The question of health, however,  is not merely about who is more vulnerable to severe forms of Covid-19. While the female sex has proven more resilient, there is a whole range of health consequences that women will have to face through this crisis. From the nurses and cleaners whose health is put at risk without sufficient protection, to the health of women having to endure the abuse at home, to the mental health of mothers on whose shoulders the home schooling of kids mostly fell – the health of women as a group will bear the consequences of this crisis. And while it has become somewhat a joke that nine months after the lockdown we should expect a new baby-boomers generation, the reality is that in many EU states the abortion services are deemed “unessential” and women have difficulty accessing contraception. We might indeed have a lot of newborns in nine months, but will this be an outcome of women’s reproductive choices or an absence of such ?

In the ‘developing countries’, particularly those with food shortages or hosting the largest numbers of refugees in the world, the question of women’s health is even more drastic: under the quarantine, with closing sectors of economy and families unable to stock food, what impact will it have on girls’ and women’s health considering the already wide-spread malnutrition of girls ? How communities will react to the news that the virus is more fatal to men considering the already wide-spread sex-selective abortions and the rates of femicide ? 




If you think we are having it bad in Europe, think of how it must be in the favelas in Brazil when the epidemic hits them. Think about the Dalit areas in India. Think about the slums in Kenya. 

When Bill Gates delivered his 2015 Ted Talk urging to be ready for a pandemic, he did not apply this logic to his own philanthropic actions.  If he had, surely he had not invested millions in distributing condoms in the red light districts of India, where girls are born to prostituted mothers only to be prostituted themselves at the age of eight. He would, instead, have invested in taking these women out of the slums and in creating social conditions that would discourage the behaviour of men visiting those slums. And this is where the patriarchal capitalist  model of “doing good” has brought us: despite all the available resources and technology, the Western world focused on generating profit, has not managed to invest in the structures that would allow us to face, or prevent, the epidemic such as this.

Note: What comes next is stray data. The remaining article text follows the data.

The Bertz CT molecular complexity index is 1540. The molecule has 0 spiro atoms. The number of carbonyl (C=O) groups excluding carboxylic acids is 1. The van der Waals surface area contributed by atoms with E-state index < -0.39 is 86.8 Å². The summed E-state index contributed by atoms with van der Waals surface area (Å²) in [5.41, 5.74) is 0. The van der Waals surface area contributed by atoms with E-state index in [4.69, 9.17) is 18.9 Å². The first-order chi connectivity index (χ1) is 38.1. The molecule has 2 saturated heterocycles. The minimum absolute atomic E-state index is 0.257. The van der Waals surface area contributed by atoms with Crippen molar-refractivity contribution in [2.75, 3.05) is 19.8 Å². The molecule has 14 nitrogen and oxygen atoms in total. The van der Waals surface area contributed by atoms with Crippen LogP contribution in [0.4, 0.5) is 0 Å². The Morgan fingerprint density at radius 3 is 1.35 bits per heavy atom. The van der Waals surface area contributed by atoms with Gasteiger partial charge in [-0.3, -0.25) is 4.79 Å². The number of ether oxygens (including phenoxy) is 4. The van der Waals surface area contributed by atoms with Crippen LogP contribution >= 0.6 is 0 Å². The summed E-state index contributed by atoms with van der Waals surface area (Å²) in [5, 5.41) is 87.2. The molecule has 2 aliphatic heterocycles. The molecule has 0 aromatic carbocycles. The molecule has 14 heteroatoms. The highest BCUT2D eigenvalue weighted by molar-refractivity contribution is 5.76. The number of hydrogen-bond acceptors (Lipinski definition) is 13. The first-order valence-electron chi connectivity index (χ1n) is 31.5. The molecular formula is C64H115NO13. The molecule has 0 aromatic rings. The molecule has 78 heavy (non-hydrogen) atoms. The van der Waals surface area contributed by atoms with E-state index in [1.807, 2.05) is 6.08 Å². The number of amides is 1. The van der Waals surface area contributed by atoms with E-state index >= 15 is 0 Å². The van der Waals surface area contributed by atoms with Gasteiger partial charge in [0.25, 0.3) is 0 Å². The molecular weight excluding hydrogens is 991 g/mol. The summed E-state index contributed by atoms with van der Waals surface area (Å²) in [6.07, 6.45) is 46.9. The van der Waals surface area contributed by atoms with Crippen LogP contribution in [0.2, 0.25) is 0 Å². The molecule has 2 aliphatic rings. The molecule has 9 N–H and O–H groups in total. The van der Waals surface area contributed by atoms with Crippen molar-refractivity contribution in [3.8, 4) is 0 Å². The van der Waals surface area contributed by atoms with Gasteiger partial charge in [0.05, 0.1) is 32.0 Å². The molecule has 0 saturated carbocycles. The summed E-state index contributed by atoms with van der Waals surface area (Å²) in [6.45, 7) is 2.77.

The unequal relationship between Global North and Global South also appears stronger than ever in handling this pandemic, which is already affecting the economies of Africa, Latin America and Asia. As everyone brings into the conversation Ebola, we shall not forget that the Ebola epidemic was perceived in Europe as something “far from us”. It had not shaken the global social, economical and political system, leaving the African continent to deal with the crisis by itself. 

Despite the “Global South” taking preventive measures to contain Covid-19, several countries are already paying the heavy price starting from authoritarian regimes taking advantage of the situation,  launching harsh political campaigns, and, in the meantime, detaining and torturing dissidents, while the world it too busy watching the pandemic. To make it worse, when there is an analysis of the Global South by media, think tanks and CSOs, it is focused mainly on the economical impact, with no mention how this impact will play in the lives of women and girls.